Motorola Android-Powered Cordless Phone Spotted At FCC

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Just after Christmas, we heard about an unusual Android handset Archos was working on, which was neither traditional smartphone nor personal media player, but instead a home cordless telephone running the smartphone OS. There’s some more of the same sort of thing to look at today, but from a different manufacturer. We’ve already experienced Motorola thinking outside the traditional smartphone box with products like its MOTOACTV smartwatch, so it should be little surprise to see the company come up with an Android-powered cordless phone of its own, which just took a swing past the FCC.

Motorola models HS1101 and MBP2000PU have the same hardware and software, and differ only in their packaging. The phone features a 3.2-inch low-resolution 400 x 240 display, which is probably not going to make it a smart choice for watching any kind of media, but should be functional enough for the phone’s software. That includes things like an answering machine app, but this isn’t some locked-down Android that only runs phone apps; you’ve got all the basics, like the Android browser, and can install additional apps either through the SlideME market or by sideloading.

We’re still missing some of the hardware picture, but we wouldn’t expect the phone to be hiding a powerhouse processor within. Data connectivity is over WiFi, and like the Archos we looked at, this Motorola uses the DECT standard for its voice traffic back to the basestation. There’s no word yet on its release plans.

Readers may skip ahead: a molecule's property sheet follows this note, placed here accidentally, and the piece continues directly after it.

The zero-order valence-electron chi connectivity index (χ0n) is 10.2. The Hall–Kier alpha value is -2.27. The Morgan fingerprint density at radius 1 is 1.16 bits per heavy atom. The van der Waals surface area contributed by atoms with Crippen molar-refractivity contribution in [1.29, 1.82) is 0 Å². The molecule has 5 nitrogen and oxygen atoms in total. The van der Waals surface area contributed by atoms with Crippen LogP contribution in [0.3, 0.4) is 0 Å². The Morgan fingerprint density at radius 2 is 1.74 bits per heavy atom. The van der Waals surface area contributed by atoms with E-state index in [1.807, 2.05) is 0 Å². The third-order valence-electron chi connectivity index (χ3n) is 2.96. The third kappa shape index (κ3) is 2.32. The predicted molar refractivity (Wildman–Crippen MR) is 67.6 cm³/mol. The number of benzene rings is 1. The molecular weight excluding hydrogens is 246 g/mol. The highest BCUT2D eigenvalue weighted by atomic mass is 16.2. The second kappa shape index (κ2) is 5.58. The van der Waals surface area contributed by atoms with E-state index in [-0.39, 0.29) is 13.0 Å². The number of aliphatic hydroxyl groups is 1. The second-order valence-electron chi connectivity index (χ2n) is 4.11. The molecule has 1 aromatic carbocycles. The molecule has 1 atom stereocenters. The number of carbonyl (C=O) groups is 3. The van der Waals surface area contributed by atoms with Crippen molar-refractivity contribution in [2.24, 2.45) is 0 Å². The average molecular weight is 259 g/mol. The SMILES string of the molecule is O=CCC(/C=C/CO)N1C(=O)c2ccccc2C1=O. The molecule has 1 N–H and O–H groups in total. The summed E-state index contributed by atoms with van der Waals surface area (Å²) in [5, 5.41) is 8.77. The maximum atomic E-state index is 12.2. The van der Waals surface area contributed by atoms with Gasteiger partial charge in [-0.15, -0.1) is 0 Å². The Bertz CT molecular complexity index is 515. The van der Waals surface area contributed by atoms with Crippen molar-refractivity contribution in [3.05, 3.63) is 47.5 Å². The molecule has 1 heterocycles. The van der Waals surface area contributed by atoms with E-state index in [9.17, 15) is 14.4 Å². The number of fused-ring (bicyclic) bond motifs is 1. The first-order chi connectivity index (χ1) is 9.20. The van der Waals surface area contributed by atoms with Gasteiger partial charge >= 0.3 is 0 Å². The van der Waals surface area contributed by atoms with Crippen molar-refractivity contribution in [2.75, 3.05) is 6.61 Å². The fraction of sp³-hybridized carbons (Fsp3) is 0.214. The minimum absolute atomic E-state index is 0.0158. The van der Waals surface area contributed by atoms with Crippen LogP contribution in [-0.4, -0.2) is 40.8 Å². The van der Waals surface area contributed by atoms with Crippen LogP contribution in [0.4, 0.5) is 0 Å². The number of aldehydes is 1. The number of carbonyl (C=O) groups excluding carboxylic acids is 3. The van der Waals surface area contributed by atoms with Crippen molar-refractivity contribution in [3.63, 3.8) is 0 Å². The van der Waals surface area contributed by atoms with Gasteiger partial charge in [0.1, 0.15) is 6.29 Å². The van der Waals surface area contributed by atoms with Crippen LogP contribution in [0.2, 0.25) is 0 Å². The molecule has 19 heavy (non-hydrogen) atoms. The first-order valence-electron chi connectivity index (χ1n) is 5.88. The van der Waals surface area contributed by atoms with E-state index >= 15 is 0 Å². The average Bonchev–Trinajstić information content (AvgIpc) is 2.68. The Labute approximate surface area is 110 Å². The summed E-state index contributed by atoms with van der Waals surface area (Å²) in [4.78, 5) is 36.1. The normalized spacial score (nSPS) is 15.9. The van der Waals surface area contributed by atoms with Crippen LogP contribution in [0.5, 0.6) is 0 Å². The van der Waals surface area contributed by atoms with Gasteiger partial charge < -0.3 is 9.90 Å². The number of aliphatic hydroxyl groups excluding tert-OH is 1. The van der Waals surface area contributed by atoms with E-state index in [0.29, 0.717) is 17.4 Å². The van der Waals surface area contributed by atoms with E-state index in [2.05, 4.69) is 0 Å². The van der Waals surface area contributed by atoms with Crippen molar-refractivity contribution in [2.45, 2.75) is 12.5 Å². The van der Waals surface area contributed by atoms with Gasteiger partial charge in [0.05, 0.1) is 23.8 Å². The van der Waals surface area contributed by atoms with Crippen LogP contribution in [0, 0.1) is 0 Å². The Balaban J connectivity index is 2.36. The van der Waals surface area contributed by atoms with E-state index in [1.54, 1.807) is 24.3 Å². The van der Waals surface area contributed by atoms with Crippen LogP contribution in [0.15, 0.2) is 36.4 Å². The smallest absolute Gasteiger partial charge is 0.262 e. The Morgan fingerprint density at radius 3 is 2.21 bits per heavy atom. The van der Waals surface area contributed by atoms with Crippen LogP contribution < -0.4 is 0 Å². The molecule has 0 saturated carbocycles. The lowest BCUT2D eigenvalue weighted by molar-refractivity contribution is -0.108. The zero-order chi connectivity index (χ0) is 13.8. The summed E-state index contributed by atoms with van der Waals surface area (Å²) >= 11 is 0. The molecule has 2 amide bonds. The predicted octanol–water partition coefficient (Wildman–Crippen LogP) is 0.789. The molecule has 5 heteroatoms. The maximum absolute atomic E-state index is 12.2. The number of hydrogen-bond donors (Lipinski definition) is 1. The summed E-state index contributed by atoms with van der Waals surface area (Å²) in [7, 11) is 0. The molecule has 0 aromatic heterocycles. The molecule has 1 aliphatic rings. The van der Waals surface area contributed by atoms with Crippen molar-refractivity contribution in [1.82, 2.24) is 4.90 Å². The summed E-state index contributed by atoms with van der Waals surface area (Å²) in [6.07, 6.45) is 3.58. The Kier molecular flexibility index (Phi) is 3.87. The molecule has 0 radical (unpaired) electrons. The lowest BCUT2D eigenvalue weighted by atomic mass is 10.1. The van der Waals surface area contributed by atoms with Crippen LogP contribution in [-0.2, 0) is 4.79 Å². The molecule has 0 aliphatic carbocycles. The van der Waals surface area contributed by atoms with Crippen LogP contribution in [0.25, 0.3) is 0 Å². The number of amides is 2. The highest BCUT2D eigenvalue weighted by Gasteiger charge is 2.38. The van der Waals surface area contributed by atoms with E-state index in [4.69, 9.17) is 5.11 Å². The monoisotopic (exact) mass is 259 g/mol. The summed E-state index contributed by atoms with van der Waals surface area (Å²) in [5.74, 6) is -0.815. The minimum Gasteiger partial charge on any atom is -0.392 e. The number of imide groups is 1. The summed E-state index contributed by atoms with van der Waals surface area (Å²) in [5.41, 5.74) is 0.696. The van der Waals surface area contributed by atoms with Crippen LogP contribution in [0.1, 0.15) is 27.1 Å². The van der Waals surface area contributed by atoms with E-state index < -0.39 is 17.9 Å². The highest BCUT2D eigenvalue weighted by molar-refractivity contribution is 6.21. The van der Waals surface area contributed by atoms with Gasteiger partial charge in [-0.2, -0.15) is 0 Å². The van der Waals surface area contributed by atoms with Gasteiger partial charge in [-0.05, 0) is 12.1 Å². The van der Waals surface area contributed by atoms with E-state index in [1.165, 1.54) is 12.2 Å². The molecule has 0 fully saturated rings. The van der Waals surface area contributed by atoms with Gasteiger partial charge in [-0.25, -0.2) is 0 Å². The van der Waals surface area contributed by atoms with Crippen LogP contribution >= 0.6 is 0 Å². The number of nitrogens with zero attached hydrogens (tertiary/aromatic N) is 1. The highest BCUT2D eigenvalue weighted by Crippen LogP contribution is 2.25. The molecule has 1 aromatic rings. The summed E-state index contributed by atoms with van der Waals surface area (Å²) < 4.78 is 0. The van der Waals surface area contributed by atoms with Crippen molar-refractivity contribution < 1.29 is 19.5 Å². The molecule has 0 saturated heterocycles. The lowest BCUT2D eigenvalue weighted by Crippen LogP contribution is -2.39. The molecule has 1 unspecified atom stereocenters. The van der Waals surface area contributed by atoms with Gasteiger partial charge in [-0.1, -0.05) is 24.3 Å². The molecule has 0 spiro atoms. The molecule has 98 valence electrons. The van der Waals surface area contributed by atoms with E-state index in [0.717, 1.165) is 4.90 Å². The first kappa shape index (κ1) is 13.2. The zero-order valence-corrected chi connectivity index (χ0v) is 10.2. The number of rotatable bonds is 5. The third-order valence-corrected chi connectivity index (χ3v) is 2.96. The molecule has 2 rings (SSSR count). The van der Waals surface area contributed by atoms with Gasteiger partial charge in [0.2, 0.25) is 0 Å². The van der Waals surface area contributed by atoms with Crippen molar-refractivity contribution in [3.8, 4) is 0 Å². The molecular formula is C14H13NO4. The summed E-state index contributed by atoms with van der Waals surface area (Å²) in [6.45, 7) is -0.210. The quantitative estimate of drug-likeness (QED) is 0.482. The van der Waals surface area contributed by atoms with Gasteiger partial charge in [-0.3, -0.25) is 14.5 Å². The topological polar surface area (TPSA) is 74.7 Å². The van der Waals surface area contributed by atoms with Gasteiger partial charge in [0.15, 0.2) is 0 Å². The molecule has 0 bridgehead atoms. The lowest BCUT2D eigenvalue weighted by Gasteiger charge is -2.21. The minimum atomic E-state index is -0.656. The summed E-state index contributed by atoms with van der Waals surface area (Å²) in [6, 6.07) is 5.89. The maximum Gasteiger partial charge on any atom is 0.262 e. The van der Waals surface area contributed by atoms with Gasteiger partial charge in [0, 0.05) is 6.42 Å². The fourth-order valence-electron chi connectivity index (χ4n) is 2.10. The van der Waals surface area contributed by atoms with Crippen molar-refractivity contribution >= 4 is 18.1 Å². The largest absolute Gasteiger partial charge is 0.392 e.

Source: FCC

Via: Engadget

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About The Author
Stephen Schenck
Stephen has been writing about electronics since 2008, which only serves to frustrate him that he waited so long to combine his love of gadgets and his degree in writing. In his spare time, he collects console and arcade game hardware, is a motorcycle enthusiast, and enjoys trapping blue crabs. Stephen's first mobile device was a 624 MHz Dell Axim X30, which he's convinced is still a viable platform. Stephen longs for a market where phones are sold independently of service, and bandwidth is cheap and plentiful; he's not holding his breath. In the meantime, he devours smartphone news and tries to sort out the juicy bitsRead more about Stephen Schenck!